Had Mary Shelley fretted so? Maybe yes, maybe no. She'd begun her classic work on a dare. Had culled a dream to bring it into being. But it was not lost on Laura that the story might be a prolonged exercise in Shelley's personal terrors. The subtitle of the work was 'Prometheus Unbound, ' and Laura wondered if Shelley herself was not Prometheus in the form of the wandering monster, who desperately sought love and acceptance but was ultimately driven to face an icy landscape that seemed almost fantastical-the way our own subconscious could be, white and frozen-slippery.
As the year goes on, certain deputies-and others, high in public life-will appear unshaven, without coat or cravat; or they will jettison these marks of the polite man, when the temperature rises. They affect the style of men who begin their mornings with a splash under a backyard pump, and who stop off at their street-corner bar for a nip of spirits on their way to ten hours' manual labor. Citizen Robespierre, however, is a breathing rebuke to these men; he retains his buckled shoes, his striped coat of olive green. Can it be the same coat that he wore in the first year of the Revolution? He is not profligate with coats. While Citizen Danton tears off the starched linen that fretted his thick neck, Citizen Saint-Just's cravat grows ever higher, stiffer, more wonderful to behold. He affects a single earring, but he resembles less a corsair than a slightly deranged merchant banker.
A pair of young mothers now became the centre of interest. They had risen from their lying-in much sooner than the doctors would otherwise have allowed. (French doctors are always very good about recognizing the importance of social events, and certainly in this case had the patients been forbidden the ball the might easily have fretted themselves to death.) One came as the Duchesse de Berri with l'Enfant du Miracle, and the other as Madame de Montespan and the Duc du Maine. The two husbands, the ghost of the Duc de Berri, a dagger sticking out of his evening dress, and Louis XIV, were rather embarrassed really by the horrible screams of their so very young heirs, and hurried to the bar together. The noise was indeed terrific, and Albertine said crossly that had she been consulted she would, in this case, have permitted and even encouraged the substitution of dolls. The infants were then dumped down to cry themselves to sleep among the coats on her bed, whence they were presently collected by their mothers' monthly nannies. Nobody thereafter could feel quite sure that the noble families of Bregendir and Belestat were not hopelessly and for ever interchanged. As their initials and coronets were, unfortunately, the same, and their baby linen came from the same shop, it was impossible to identify the children for certain. The mothers were sent for, but the pleasures of society rediscovered having greatly befogged their maternal instincts, they were obliged to admit they had no idea which was which. With a tremendous amount of guilty giggling they spun a coin for the prettier of the two babies and left it at that.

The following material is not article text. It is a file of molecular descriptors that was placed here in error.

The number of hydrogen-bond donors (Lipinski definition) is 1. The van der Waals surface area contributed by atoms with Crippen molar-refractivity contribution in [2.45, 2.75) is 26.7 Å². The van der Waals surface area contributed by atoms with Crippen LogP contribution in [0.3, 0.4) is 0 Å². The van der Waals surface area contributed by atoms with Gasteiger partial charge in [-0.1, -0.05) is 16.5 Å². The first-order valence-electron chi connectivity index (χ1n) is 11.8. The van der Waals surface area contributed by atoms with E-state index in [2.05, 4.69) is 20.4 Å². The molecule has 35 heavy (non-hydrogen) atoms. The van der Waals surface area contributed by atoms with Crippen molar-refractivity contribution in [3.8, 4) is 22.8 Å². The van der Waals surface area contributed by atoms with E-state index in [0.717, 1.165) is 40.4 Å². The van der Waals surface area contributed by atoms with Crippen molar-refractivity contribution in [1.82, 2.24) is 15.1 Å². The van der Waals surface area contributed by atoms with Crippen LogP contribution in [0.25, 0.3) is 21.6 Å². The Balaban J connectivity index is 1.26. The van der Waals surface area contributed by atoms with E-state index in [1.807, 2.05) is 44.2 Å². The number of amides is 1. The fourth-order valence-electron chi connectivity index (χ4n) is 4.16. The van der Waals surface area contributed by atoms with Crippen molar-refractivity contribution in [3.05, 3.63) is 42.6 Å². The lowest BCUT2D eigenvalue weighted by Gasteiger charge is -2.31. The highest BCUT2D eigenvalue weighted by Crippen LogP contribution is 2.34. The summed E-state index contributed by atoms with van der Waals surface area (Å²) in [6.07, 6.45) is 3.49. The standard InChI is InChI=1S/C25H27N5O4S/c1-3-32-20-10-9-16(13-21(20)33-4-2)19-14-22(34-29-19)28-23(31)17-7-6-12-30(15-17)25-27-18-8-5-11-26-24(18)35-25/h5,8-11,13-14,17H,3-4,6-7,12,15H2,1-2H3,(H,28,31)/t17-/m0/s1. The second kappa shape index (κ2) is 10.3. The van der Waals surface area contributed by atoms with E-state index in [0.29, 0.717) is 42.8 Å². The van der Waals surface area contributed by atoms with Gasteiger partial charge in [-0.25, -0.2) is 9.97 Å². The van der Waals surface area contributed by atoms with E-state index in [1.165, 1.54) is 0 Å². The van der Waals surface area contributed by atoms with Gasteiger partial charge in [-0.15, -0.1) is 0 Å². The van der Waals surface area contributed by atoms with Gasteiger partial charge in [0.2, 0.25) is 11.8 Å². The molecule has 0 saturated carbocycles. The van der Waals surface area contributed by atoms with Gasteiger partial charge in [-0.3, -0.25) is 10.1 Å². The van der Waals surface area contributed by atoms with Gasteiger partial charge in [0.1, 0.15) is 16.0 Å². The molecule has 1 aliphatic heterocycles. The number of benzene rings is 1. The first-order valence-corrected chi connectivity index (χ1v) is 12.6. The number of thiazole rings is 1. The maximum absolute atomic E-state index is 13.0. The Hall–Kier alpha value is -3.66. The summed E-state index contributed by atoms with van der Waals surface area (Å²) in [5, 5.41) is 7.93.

When you are quite well enough to travel, Latimer, I shall take you home with me. The journey will amuse you and do you good, for I shall go through the Tyrol and Austria, and you will see many new places. Our neighbours, the Filmores, are come; Alfred will join us at Basle, and we shall all go together to Vienna, and back by Prague... ' My father was called away before he had finished his sentence, and he left my mind resting on the word Prague with a strange sense that a new and wondrous scene was breaking upon me: a city under the broad sunshine, that seemed to me as if it were summer sunshine of a long-past century arrested in its course-unrefreshed for ages by dews of night, or the rushing rain-cloud; scorching the dusty, weary, time-eaten grandeur of a people doomed to live on in the stale repetition of memories, like deposed and superannuated kings in their regal gold inwoven tatters. The city looked so thirsty that the broad river seemed to me a sheet of metal; and the blackened statues, as I passed under their blank gaze, along the unending bridge, with their ancient garments and their saintly crowns, seemed to me the real inhabitants and owners of this place, while the busy, trivial men and women, hurrying to and fro, were a swarm of ephemeral visitants infesting it for a day. It is such grim, stony beings as these, I thought, who are the fathers of ancient faded children, in those tanned time-fretted dwellings that crowd the steep before me; who pay their court in the worn and crumbling pomp of the palace which stretches its monotonous length on the height; who worship wearily in the stifling air of the churches, urged by no fear or hope, but compelled by their doom to be ever old and undying, to live on in the rigidity of habit, as they live on in perpetual midday, without the repose of night or the new birth of morning. A stunning clang of metal suddenly thrilled through me, and I became conscious of the objects in my room again: one of the fire-irons had fallen as Pierre opened the door to bring me my draught. My heart was palpitating violently, and I begged Pierre to leave my draught beside me; I would take it presently. ("The Lifted Veil")